What are anxiety disorders?
In either cognitive or schema therapy we first try to understand exactly what is causing someone’s problems, before going on to help solve them. If someone is struggling with anxiety, part of this understanding is making a diagnosis of exactly which ‘anxiety disorder’ someone is struggling with. Some people find this idea a little uncomfortable, but it’s just like your GP diagnosing whether you have the common cold or flu, so they can prescribe the right treatment.
There are seven anxiety disorders, which I summarise briefly below – map your symptoms on to the disorder to see whether you might have one. If you are unsure, please get an assessment from a cognitive or schema therapist; and remember that it’s common to suffer from more than one of these disorders at the same time, as well as other problems like depression or low self-esteem.
Panic disorder and agoraphobia
A panic attack involves a sudden increase in anxiety, accompanied by physical symptoms of anxiety, such as a racing heart rate, breathlessness or dizziness. Panic disorder involves recurrent panic attacks and may or may not lead to agoraphobia – anxiety about being in situations in which escape would be embarrassing or help would not be available in the case of a panic attack. People with agoraphobia may struggle to leave the house or be in open or public places, like shopping centres.
Health anxiety (also called ‘hypochondriasis’) involves a fear of having a serious illness, like cancer or heart disease, and a preoccupation with bodily symptoms. The problem will not go away with medical reassurance and is often extremely distressing – you may be convinced you have a serious health problem but that no-one believes you, which is understandably frustrating and upsetting.
People with social phobia have a fear of social or performance situations, or both; you may feel comfortable with one trusted friend, but become anxious if their friend joins you. You might be fine in small groups, but the bigger the group the more your anxiety grows. And you might struggle in performance situations, like public speaking or university seminars – you may hate being put on the spot or have the feeling that everyone can see how anxious you are and will think badly of you in some way.
This involves the persistent fear of a particular object of situation – it’s ‘specific’ because you fear that and not a wide range of things. The most common phobias are a fear of heights, public speaking, snakes, spiders, being in enclosed spaces, mice, needles and injections, crowds, clowns, darkness and dogs. Of course, some people struggle with more than one phobia. And it’s worth noting that specific phobias are relatively easy to treat with CBT – in around six sessions or less.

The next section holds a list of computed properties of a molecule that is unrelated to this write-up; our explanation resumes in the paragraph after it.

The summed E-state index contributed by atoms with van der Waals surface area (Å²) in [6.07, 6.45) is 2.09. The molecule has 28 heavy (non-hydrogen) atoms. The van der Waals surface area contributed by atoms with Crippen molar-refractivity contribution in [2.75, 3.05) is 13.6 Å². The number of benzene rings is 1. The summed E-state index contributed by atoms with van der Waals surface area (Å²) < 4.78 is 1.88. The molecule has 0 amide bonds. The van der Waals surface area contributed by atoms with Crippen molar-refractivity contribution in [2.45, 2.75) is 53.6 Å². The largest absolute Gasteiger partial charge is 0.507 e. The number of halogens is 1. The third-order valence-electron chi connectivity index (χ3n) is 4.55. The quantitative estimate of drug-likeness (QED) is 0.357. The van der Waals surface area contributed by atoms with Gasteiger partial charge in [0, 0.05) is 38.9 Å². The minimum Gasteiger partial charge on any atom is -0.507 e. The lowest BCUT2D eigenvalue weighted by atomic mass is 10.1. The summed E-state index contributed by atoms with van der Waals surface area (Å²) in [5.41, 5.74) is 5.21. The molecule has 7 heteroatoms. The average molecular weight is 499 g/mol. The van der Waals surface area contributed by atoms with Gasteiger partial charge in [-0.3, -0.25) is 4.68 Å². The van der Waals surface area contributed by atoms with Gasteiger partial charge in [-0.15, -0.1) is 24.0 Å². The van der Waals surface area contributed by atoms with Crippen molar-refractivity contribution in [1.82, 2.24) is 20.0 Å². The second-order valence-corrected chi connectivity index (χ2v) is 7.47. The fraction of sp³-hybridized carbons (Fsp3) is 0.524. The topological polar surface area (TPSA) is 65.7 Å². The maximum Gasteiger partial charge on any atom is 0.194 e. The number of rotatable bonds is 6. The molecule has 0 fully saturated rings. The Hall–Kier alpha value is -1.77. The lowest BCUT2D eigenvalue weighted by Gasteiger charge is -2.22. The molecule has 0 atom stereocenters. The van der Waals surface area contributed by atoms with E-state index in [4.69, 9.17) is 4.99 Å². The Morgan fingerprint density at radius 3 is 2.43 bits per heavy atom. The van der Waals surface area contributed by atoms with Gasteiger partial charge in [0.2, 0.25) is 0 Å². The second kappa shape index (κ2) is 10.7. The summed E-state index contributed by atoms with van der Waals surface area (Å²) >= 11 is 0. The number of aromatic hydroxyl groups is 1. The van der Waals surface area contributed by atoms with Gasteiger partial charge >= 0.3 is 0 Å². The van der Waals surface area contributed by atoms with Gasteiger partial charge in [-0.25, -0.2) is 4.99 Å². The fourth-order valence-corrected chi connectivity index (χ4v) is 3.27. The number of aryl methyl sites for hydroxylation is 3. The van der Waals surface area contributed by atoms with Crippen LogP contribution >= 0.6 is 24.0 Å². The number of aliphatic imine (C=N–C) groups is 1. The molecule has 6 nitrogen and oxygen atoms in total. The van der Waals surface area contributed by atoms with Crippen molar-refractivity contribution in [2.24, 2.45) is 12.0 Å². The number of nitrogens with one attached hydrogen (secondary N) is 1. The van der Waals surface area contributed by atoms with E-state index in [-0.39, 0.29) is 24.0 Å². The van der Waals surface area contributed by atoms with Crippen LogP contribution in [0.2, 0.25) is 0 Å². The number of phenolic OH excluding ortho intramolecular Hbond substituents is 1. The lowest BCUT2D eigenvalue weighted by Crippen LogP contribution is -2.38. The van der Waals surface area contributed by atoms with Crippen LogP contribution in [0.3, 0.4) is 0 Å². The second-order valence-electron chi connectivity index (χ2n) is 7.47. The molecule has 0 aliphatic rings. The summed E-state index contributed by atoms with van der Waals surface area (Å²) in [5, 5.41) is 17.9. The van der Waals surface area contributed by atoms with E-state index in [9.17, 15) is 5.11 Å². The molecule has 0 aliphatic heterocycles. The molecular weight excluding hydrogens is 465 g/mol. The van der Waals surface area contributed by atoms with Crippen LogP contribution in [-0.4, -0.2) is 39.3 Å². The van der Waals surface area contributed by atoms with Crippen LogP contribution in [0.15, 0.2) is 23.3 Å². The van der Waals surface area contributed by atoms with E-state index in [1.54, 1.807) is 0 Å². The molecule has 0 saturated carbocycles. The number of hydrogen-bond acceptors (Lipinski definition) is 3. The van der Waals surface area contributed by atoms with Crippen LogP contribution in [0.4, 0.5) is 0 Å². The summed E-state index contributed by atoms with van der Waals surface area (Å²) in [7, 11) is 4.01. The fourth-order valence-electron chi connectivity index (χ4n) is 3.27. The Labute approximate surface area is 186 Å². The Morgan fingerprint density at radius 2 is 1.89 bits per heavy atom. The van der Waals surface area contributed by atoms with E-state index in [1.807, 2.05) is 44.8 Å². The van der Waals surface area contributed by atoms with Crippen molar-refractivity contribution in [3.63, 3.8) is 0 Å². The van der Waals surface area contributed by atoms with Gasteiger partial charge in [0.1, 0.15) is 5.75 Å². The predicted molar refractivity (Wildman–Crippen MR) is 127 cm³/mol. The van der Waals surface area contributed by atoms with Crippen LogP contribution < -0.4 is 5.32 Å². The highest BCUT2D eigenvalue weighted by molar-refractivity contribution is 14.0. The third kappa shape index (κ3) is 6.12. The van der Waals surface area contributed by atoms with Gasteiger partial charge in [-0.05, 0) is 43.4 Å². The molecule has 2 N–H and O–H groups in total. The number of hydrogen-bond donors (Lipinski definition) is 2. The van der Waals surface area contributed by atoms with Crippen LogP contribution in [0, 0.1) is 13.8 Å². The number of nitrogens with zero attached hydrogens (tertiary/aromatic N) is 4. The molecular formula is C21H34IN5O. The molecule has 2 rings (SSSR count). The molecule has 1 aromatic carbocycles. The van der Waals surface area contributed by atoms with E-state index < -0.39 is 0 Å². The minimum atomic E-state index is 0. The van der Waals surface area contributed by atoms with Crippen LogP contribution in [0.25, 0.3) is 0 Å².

Generalised anxiety disorder
GAD is defined as excessive anxiety and worry occurring more days than not for a period of at least six months and about a number of events or activities. The two key features of this disorder are ‘free-floating’ anxiety, which attaches itself to one thing after another; and persistent worry, which is more severe than normal worry, seems hard to control and causes distress and/or makes it difficult to function.
Obsessive-compulsive disorder (OCD)
If you are suffering from OCD, you will experience obsessions (intrusive images, impulses or thoughts) and/or compulsions (repetitive behaviours engaged in to minimise the anxiety or upset caused by the obsessional thought or because of rigid rules). Although the compulsion – which could involve checking, washing, prayers or replacing negative thoughts/images with positive ones – is intended to reduce distress or prevent a feared outcome, like someone you love being harmed. Unfortunately, the compulsion only provides short-term relief and is a key element of what maintains the OCD.
Posttraumatic stress disorder (PTSD)
PTSD occurs as a reaction to a profoundly distressing event that threatened death or serious injury to yourself or other people; a response that involved intense fear, helplessness or horror; and key symptoms of re-experiencing, avoidance and hyperarousal. There is some debate over whether PTSD is an anxiety or stress/trauma disorder, but as it does involve very high levels of anxiety, I have included it here.
If you think you might have an anxiety disorder and would like to arrange a session, email firstname.lastname@example.org